As for Frisch Big Boy take three? I wouldn’t bet the family farm on any success. The market is far too competitive. How many chains have come and gone since Frisch first left the market? Once you’re dead, you stay dead.

  2. John Hale says:

    My family often went to the Eagledale Big Boy, and a few times to the Speedway location. When the Speedway location closed, it was bought out by a King’s Food Hosts. Their signs on every table announcing their policy of not giving free coffee refills undoubtedly contributed to King’s quick demise. I believe Charlie Brown’s was the next restaurant there, then Burger Chef/Hardee’s, who replaced the original building with their own.

  3. basil berchekas jr says:

    The whole family ate at the one at Washington and Audubon Road in Irvington (where Starbucks is now…). Enjoyed it “growing up”.

  4. basil berchekas jr says:

    I saw the same thing happen at the Irvington location, as well; that parsimonious attitude no doubt helped lead to their quick demise around town.

  5. John Hale says:

    During a recent trip on Rockville Rd. near I-465 I noticed the former 80’s era Frisch’s there now houses Family Funeral Care. Let’s hope that isn’t reflective of the food formerly served there…

  6. MereMere says:

    That’s the one I went to when I was younger (I’m 29), and it was my first taste of the most often talked about Big Boy. I do remember seeing a few other ones in the city (or maybe I was dreaming? I was just a kid) and the famous statue of the boy. In a way, it reminded me of Denny’s (the environment I mean. It had that old diner experience) but with MUCH better burgers that a kid like me couldn’t dream of finishing. So big and tasty but wow.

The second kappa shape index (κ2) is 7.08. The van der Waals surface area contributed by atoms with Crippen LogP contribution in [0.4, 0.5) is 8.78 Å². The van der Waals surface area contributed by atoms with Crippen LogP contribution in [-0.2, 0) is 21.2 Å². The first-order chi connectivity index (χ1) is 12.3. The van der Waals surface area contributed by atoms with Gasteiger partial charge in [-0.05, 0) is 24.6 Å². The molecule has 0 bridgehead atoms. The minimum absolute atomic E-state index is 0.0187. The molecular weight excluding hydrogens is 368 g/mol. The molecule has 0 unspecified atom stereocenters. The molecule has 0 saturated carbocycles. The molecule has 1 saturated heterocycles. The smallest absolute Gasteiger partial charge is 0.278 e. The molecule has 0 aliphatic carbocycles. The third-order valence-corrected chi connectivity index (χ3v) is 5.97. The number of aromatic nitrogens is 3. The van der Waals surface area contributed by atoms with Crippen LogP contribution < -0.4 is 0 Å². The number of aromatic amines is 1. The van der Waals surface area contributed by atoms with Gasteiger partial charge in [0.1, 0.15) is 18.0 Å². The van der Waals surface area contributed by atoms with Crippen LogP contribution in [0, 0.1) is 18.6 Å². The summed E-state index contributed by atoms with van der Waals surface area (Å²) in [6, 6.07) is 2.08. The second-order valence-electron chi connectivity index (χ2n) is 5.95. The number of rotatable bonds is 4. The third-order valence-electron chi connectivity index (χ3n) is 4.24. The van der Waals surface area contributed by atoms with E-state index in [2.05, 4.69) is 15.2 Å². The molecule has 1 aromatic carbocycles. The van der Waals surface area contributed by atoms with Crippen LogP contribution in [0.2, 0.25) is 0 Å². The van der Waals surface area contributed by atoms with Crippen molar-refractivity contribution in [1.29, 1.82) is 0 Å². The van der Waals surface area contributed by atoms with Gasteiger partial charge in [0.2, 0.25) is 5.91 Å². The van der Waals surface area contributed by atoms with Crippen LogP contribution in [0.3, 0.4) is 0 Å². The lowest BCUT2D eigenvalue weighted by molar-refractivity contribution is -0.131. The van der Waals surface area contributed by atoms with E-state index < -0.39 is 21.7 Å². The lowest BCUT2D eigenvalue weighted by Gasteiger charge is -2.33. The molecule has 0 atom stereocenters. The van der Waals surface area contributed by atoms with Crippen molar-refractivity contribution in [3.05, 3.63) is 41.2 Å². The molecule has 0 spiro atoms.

We were actually upset when it closed, since it was the closest one to us, and yeah…we were creeped out by the funeral parlor replacing it. The place is still there but given the area, it would have done good business had it stayed. It’s a little past Speedway, but it offered better burgers than what Applebee’s or those other places offer. I would think the only place that offered any real competition in taste to me for good burgers on that side of town is Mug N’ Bun, and I’m GLAD they’re still there.

  7. Jeff Kamm says:

    Thank you for the perspective Jack! I wasn’t around for the first go-round but grew up in Plainfield and remember Frisch’s opening well. It was the first restaurant at the highway 267 exit and it was always packed. These days every imaginable franchise is represented at that same exit so you are probably spot-on with competition aspect. As long as I can indulge in a Big Boy platter and slice of strawberry pie when I visit Cincinnati I am at peace. My waste-line probably is as well.

  8. Brigette Cook Jones says:

    There is a Frisch’s Big Boy in Anderson on Broadway. It has been in that location for more than 50 years.

  9. Jordan B says: